Buy high, say fund managers in new survey

Stocktake: Belated sell-off for stocks, worries about ‘President’ Le Pen and men v women

“President” Marine Le Pen? “Most fund managers seemingly believe that even if Le Pen does win, it would not be the end of the world.” Photograph: Alain Jocard/AFP Photo/Getty Images

A question: if you thought stocks were more overvalued than at any time since the dotcom bubble, would you pile into equities? No? Well, maybe that’s why you’re not a fund manager.

According to Merrill Lynch’s latest monthly survey, more fund managers feel global equities are overvalued than at any time since 2000. The US is seen as especially expensive, with a a net 81 per cent of fund managers saying US stocks are overvalued. Despite this, global equity allocations and risk appetite are at two-year highs.

Still, contrarian alarm bells should not be ringing just yet. That’s because cash levels, despite falling in recent months, remain high by historical standards. Overall, investor positioning argues for a “pause” in the risk rally, says Merrill, rather than indicating the end is nigh.

As for fund managers’ tendency to buy in the face of overvaluation concerns, it may not be as irrational as it seems. After all, data shows valuation has next to no impact on 12-month returns.


Still, such pro-cyclical behaviour is hardly wise. At March 2009’s generational market bottom, a net 42 per cent of fund managers saw stocks as undervalued, but they continued to underweight equities. Countless other surveys confirm that fund managers are well able to see when the crowd is wrong; they just don’t want to bet against it.

Belated sell-off for stocks

A relatively minor 1.2 per cent decline in stock markets shouldn’t be front-page news. Still, the commotion following last Tuesday’s falls is understandable, given investors had almost forgotten that stocks occasionally decline.

The S&P 500 had gone 109 trading days without suffering a 1 per cent decline, the longest such streak since 1995. A raft of potential explanations were advanced: US president Donald Trump’s political difficulties, doubts about his ability to enact significant tax cuts and the Federal Reserve’s rate-hiking plans.

You could argue such a decline was simply a question of time, following a freakishly long period of calm. There has been less volatility in 2017 than any year since 1965. The Vix, or fear index, has been lower for longer than any other time in history.

As StockTake noted last week, above-average returns have followed in the past when extremely long streaks finally came to an end. Accordingly, don't read too much into Tuesday's decline; for now, talk about a return to volatility or an end to the Trump trade is premature.

Why worry about “President” Le Pen?

Something rare happened last week: for the first time, European indices have now outperformed the US’s since Trump’s election win. Isn’t everyone meant to be worrying over the prospect of “President” Marine Le Pen? Well, French polling data has alleviated such worries lately, but most fund managers seemingly believe that even if Le Pen does win, it would not be the end of the world.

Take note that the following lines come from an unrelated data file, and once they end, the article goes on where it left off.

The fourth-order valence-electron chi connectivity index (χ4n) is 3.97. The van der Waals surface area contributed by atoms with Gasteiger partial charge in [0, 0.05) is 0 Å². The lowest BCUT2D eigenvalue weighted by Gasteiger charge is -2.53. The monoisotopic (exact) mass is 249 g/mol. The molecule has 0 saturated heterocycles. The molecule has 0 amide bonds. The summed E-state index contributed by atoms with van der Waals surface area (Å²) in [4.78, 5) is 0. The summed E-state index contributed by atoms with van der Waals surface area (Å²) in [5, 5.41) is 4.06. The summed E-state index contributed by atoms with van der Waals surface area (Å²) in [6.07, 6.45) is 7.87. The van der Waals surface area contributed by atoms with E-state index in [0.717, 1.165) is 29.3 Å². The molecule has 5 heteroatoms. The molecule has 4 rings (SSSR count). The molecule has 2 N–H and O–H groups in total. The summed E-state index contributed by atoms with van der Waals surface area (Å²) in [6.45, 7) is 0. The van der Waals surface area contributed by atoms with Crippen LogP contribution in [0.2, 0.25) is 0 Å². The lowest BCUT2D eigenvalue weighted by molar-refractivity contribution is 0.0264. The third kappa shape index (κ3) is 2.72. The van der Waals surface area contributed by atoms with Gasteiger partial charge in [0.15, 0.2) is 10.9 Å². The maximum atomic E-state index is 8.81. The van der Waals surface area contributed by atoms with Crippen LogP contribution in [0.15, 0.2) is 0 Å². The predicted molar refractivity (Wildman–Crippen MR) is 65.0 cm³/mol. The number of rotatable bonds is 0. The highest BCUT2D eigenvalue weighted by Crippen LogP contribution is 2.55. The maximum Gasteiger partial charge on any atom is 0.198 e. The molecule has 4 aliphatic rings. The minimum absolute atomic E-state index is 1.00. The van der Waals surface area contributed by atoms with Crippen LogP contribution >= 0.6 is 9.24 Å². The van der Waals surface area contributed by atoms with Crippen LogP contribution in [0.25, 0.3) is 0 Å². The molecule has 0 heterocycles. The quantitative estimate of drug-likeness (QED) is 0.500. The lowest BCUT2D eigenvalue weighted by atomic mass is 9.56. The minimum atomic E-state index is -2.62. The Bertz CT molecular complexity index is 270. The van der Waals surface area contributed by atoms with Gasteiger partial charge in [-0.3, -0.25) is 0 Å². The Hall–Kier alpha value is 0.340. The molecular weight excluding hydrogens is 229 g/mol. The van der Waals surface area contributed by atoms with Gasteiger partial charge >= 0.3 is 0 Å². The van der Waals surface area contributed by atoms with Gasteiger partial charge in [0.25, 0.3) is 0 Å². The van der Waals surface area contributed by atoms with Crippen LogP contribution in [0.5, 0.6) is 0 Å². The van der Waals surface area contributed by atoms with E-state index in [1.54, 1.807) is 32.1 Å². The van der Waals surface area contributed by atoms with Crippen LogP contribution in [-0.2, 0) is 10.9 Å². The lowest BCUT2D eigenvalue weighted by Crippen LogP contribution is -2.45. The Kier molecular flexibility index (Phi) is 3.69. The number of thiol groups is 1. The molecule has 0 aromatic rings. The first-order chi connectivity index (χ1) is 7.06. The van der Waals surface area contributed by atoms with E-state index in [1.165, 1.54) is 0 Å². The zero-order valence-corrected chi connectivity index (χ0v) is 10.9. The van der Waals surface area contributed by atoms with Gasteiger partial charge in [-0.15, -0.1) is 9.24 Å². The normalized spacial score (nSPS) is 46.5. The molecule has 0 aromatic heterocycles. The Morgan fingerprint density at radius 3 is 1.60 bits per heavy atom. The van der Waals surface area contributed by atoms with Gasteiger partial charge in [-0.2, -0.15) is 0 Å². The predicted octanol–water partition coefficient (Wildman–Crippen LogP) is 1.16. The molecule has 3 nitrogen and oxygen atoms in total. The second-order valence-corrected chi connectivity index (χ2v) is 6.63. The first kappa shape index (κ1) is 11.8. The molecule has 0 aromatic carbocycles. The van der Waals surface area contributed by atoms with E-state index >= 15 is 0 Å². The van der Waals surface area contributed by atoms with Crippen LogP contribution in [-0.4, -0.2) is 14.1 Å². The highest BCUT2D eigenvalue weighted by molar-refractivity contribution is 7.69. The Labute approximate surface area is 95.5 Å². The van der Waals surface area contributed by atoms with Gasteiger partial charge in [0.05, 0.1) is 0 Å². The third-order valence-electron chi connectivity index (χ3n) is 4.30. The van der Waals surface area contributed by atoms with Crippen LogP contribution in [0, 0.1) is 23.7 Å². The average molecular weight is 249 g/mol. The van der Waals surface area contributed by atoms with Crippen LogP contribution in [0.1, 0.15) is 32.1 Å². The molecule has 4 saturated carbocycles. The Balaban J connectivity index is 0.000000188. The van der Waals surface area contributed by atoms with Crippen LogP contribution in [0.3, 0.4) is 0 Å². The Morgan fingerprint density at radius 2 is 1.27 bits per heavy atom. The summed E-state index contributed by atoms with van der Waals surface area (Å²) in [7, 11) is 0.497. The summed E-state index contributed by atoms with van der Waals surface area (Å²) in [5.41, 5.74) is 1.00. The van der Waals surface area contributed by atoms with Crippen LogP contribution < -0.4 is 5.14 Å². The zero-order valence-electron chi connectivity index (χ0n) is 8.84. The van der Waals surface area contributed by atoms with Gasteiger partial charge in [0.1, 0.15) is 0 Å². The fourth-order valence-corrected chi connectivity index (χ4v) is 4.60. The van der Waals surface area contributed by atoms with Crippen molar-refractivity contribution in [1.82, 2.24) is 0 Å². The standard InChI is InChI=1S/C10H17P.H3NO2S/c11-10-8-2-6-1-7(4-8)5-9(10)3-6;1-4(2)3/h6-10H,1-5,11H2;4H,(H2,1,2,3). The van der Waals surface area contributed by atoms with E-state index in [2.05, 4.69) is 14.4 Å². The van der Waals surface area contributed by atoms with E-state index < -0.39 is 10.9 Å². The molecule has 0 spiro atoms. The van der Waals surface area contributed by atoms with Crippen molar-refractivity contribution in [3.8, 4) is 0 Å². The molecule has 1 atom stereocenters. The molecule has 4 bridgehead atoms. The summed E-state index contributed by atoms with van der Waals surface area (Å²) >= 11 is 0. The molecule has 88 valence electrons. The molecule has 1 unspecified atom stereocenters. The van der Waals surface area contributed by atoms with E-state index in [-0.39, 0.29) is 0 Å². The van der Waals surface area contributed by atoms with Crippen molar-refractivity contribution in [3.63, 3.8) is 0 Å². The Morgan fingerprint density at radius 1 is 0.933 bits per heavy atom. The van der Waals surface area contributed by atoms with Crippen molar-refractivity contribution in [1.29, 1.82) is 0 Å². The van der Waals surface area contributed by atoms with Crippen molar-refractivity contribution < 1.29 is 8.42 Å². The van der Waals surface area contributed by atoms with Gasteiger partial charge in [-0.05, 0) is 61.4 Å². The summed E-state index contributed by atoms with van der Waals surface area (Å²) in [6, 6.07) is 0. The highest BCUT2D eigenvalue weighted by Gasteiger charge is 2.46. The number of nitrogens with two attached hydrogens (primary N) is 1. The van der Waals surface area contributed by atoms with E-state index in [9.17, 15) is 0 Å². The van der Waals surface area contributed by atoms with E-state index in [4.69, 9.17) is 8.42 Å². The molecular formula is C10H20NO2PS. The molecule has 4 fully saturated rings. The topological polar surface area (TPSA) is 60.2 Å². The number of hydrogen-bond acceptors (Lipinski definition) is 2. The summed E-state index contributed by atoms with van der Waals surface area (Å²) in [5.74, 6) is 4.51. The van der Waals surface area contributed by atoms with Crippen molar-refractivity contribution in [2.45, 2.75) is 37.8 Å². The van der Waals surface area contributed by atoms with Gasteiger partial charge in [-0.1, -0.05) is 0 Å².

According to Merrill’s aforementioned survey, just 27 per cent of fund managers expect a Le Pen victory to catalyse a double-digit percentage decline in European stocks. Additionally, European equity allocations have hit an 11-month high.

Investors may be sanguine because constitutional hurdles and public opinion mean Le Pen would likely not succeed in taking France out of the EU. Alternatively, they may have become conditioned to view all selloffs as buying opportunities. If stocks can survive Brexit and Trump, why not Le Pen?

Whatever the reason, Merrill says there is a “risk of complacency”. It warns a Le Pen win would wipe 13-23 per cent off European indices; Frexit would trigger a “full-blown bear market”.

UBS, too, says Le Pen's chances "should not be underestimated". It reckons she has a 40 per cent chance of victory, advising investors to "expect a few twists and turns in the presidential race yet."

‘When Harry Fired Sally’

Bad boys are treated very differently to bad girls in ordinary life and on Wall Street. According to a new US study, When Harry Fired Sally: The Double Standard in Punishing Misconduct, 9 per cent of men advisers have committed serious financial transgressions, compared to 3 per cent of women advisers. Men were twice as likely to be repeat offenders, according to the study, which examined 1.2 million financial advisers over a decade.

Misconduct by men also tended to be more serious, resulting in heftier legal bills.

Nevertheless, women advisers guilty of misconduct were 20 per cent more likely to lose their jobs and 30 per cent less likely to find new jobs. Firms also appear more suspicious of their women employees; men were more likely to be accused of misconduct by customers but women were more likely to be accused by their own firms.

Could something other than sexism be at play? Unlikely: women were no more likely to be fired than men at firms where there were many women executives, but 42 per cent more likely to be fired at men-dominated firms.